Clay-Paky Spheriscan Review: All of the Right Reasons to Use a Scanner AgainApril 16, 2018
Clay Paky Spheriscan
Back in the 1980’s manufacturers like Coemar and Lightwave Research released a light that shot a single beam of light through a projector and onto a mirror surface attached to a couple motors that moved the mirror around. That was what was known as the Scanner, (acknowledging the VL-1) the scanner played a huge part in the evolution of intelligent moving lights as we know them today. Scanners were used for quite some time, it was the pretty much the only moving light you could purchase from clubs to stadiums (unless you went with Vari-Lite).
The opposite can be said today. Moving heads were rare until the late 90’s, but now the moving head is pretty much the only available moving light you can use today. The moving head has gained popularity primarily over its more flexible movement range compared to scanners and the majority of manufacturers have stopped producing scanners in favor of innovating the moving head.
Today you still see some older lighting systems using scanners like the good old Trackspot working hard and strong for decades. Currently, only Martin Professional with the RUSH Scanner 1, Blizzard, Chauvet, and American DJ still manufacture an intelligent moving mirror for consumer use. However, these fixtures are pretty limited with their outputs to be limited to smaller venues and mobile DJ’s with their designs being similar to the design used over 20 years ago.
Clay Paky, one of the industry leaders for entertainment lighting products is no stranger to the scanner, actually one of the first with the GoldenScan being released in 1987. The scanner still has a purpose, fast and minimal movement. For bringing back the scanner, Clay Paky had something different in mind and introduced a completely revolutionary scanner, the Spheriscan.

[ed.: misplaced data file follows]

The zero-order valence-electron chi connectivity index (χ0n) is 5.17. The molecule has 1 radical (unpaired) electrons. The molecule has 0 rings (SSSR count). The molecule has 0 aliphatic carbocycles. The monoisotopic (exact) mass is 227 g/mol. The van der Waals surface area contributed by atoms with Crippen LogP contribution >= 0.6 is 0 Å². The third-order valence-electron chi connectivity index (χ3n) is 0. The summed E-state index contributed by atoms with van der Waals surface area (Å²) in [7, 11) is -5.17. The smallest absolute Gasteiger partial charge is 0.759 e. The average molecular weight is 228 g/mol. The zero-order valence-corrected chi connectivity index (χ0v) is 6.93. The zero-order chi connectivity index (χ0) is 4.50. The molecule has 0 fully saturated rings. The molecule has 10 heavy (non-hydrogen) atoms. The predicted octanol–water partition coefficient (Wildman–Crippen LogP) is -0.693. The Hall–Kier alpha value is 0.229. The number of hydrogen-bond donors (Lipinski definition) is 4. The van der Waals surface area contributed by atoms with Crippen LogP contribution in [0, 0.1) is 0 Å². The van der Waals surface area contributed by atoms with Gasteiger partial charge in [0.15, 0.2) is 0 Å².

What It Offers
The Clay Paky Spheriscan is a completely different animal of moving light setting a class of its own. Its design utilizes the great features the scanner was once known for and made it better. The Spheriscan is a moving mirror fixture that offers advanced features you will find in a moving head today but uses a glass-enclosed, motorized 2-axis mirror at the top that is completely unobstructed on all sides. This proprietary design eliminates the limited horizontal movement scanners were prone to, allows more movement flexibility but still has the minimal movement that the scanner benefits from and offers strikingly fast movement with continuous pan rotation at 250 RPM.
The Spheriscan is a true professional grade scanner reminiscent of the Martin Pal 1200. It uses a 1400W OSRAM discharge lamp that runs on 1200W and effortlessly out 120,000 lumens at the lamp. Making it suitable for large rigs that demand power and performance with minimal movement. Now this fixture is far more than just a high-output scanner from Clay Paky that infinite rotation. It actually has its own proprietary features that are not found in any manufacturer’s line of moving lights. One lesser-know feature is the fixture is actually weatherproof, with an IP-54 protection rating, making it the first weather-proof moving mirror fixture ever produced.
Even though it has a 45-degree swivel bracket, its unique 360-degree moving mirror design allows the fixture body to be mounted below the stage, exposing only the mirror dome while the rest of its 34-inch body hide discreetly below the stage. Making this light the only discreet and non-obtrusive moving light on stage that you can purchase. A great way to save space and add ground support fixtures. To add to that, the dome that houses the moving mirror features a set of RGB LED’s integrated at the top to give the dome its own unique glow. The mirror dome can also be removed to use the projector for static light use still taking advantage of its numerous effects.